Juan motions me to follow him and he moves toward the slippery wall raising up two stories in front of us. He gets right up close to those narrow, slipper steps that go up and up and I start to mumble that maybe I’m not wearing the right kind of shoes for that. I’m starting to get really nervous. He’s not listening so I stop and just say it out.
“Juan, I don’t think I can go up like that. Here, these shoes…”
He turns to me and laughs. His black hair against the red rock wall. He laughs and laughs. “I was testing you. No way could you climb that.” He laughs one more time and passes me going back down the narrow path toward the truck. “Come.”
He’s still laughing but walking fast. “You’ll learn to walk softly, holding your weight up above the earth. Walk like a deer. You got that?”
I have no idea what he’s talking about.
“Too bad you got those shoes, leaves that pattern in the sand.”
I’m so confused. First he insults me with being a chicken, now my choice of footwear.
“Like a deer, tip toes, light.”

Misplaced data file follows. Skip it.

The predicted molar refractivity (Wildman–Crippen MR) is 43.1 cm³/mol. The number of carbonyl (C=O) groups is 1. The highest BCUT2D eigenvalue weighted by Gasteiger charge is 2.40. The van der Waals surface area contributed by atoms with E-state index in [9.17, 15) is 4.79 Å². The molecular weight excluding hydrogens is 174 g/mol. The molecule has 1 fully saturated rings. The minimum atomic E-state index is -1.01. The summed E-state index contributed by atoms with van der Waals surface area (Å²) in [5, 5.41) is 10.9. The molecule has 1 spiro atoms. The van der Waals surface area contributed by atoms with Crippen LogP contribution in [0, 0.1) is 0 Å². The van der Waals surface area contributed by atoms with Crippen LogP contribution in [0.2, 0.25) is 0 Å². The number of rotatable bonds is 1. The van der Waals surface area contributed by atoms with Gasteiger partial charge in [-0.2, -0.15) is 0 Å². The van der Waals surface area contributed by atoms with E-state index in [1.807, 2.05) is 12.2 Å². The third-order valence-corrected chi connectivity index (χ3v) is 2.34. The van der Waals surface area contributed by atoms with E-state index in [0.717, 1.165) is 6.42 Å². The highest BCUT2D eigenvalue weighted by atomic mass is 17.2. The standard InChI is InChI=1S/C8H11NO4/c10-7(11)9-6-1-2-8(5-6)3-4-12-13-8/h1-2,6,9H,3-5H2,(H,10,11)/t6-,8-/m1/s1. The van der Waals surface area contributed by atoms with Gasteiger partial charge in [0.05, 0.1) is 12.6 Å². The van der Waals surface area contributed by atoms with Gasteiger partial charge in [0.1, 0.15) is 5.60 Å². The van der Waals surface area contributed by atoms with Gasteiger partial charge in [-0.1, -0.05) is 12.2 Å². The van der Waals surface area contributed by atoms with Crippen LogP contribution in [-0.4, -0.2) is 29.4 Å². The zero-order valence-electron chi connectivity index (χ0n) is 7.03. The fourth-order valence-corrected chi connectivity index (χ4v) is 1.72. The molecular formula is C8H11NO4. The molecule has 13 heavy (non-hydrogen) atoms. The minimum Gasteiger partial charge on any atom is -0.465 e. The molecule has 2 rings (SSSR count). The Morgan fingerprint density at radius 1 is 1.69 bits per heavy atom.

I follow him over the packed dirt that runs along the edge of the cliff. No path to be seen, just him knowing the way. I’m trying to keep up with him because he’s going like a roadrunner now and I’m not sure I’m walking like a deer. I’m stumbling and feeling like the clumsy guy I’ve always been. Each step I feel like a cartoon of the fat guy running after the bad guy. And I’m not fat.
The heat is on now. My chest is on fire. Recently quit smoking, or sort of. My eyes dart from Juan to the dirt beneath my feet. How far is this crazy man gonna make me go. But now is not the time to inquire about our itinerary. All I can do is regret the first inquiry I made into knowing the chief, who turned out to be a strange guy named Bob. I got nothing on this Juan, except the crazy chief told him to meet me.
I’m running now, and not feeling at all like a deer. Juan looks back, probably to see if I’m still with him. “Deer.”
I’m not sure how much longer I can keep this up.